In 2023, despite the recession in the technology sector, which caused it to lose the equivalent of US$ 57.6 billion in brand value in the year, it remains in second position in the Brand Finance Global 500 study, one of the most recognized international rankings, preceded by Amazon. Even with times of downturn, Apple maintains millions of loyal consumers around the world, who assure it breathes again with every shake-up of the business. That's reputation.

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Well-prepared companies add a strategic dimension to their reputation

Among the companies that are better prepared to face adversity and even grow in turbulent scenarios, are those that have been concerned with understanding the impact of corporate reputation on the business, as well as its strategic dimension. That's because each point of contact with each stakeholder is important to build reputation – and to preserve what has already been achieved.

Reputation building has to permeate the entire organization, as it takes place day by day, with consistency between what the company does inside and outside, in all its relationships. It involves having a quality product, satisfied customers, ethical behavior in all relationships, establishing win-win relationships with the value chain, taking care of the internal environment and its people, among others.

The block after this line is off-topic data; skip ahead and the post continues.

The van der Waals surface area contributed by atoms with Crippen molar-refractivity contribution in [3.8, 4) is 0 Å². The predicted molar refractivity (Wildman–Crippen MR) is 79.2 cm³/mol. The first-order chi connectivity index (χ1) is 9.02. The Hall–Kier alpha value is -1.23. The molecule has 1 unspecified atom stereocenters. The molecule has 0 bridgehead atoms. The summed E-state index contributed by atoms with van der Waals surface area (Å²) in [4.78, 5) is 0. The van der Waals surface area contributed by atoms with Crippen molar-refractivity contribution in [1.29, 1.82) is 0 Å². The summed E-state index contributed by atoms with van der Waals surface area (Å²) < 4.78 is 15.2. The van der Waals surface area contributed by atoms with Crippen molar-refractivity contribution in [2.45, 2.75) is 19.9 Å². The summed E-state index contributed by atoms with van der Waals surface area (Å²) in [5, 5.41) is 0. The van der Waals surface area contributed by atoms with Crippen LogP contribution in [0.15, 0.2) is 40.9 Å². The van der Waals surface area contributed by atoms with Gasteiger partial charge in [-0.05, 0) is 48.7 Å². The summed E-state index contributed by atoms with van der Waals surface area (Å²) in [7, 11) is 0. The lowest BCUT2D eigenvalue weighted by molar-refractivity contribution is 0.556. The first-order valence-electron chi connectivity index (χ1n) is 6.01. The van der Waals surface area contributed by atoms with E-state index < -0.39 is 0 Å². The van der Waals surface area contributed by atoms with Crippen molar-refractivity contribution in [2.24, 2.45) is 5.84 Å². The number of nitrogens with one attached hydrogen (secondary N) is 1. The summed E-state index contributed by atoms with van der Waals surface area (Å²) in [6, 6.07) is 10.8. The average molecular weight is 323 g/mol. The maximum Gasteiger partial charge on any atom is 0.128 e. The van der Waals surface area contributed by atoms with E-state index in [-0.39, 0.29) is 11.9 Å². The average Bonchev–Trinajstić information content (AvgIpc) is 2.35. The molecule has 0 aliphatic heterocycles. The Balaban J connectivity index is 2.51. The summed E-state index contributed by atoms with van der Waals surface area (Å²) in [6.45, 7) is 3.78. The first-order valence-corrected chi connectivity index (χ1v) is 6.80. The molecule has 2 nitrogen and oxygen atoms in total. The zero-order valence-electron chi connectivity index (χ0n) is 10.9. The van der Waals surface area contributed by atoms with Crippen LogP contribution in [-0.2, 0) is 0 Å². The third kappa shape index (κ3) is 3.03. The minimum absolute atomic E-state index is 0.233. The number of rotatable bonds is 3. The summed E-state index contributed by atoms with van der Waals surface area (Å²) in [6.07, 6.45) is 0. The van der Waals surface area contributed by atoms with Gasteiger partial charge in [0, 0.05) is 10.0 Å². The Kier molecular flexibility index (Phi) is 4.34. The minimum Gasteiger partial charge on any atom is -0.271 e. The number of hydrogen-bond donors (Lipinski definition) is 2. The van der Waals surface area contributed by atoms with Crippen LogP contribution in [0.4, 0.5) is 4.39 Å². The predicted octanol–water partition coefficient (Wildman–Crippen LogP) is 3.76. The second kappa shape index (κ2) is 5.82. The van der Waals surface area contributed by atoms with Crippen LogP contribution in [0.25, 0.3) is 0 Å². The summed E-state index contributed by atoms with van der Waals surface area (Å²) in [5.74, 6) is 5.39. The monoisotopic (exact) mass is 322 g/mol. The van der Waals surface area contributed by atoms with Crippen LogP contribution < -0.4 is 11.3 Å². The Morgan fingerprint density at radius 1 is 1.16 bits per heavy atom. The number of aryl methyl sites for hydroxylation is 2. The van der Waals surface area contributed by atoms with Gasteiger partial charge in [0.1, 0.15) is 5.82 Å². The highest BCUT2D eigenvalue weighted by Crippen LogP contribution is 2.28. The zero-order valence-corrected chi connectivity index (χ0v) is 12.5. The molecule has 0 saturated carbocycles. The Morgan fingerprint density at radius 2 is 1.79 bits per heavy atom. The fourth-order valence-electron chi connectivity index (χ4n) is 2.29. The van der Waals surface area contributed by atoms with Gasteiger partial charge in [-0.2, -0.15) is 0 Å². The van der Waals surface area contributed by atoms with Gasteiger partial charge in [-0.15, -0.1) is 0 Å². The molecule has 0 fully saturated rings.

A survey by consultancy Weber Shandwick, in partnership with KRC Research, launched in 2020 reiterated that reputation is multifactorial, in addition to being an essential asset for the company's financial results. The main finding of the study The State of Corporate Reputation in 2020: Everything Matters Now is that a company's reputation is influenced by several factors, with none having a greater impact than all the others. This lack of distinction suggests that companies can no longer focus on and prioritize just a few key reputation factors. Everything matters: from employee performance to product quality, from financial performance to corporate culture.

Magalu: Company and shareholder accumulate recognition – Photo: Disclosure

Magazine Luíza is an example of a multifactorial reputation: it is one of the companies listed on the stock exchange that has most appreciated in the last decade (more than 1,000% between 2011 and 2020, data from Economática consultancy), it is the best retail company to work for ( GPTW 2022) and its institutional face, businesswoman Luiza Trajano, accumulates, for five times, the first position as leader of businesses with the best reputation in Brazil, according to the ranking of the Spanish consultancy Merco (2022 edition).

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“When the company has a clear value proposition, meets the needs of the market, relates and communicates consistently with its stakeholders, it has a solid reputation, which keeps it growing, making a profit and at the top of recognition and appreciation rankings . It also has a greater possibility of funding innovation and disruption to remain relevant in difficult situations, as well as changes in economic cycles and the behavior of its stakeholders”, reinforces Anik.

Lucia Ritzel is Consultant Mr. and Head of Content at ANK Reputation

lucia.ritzel@ankreputation.com.br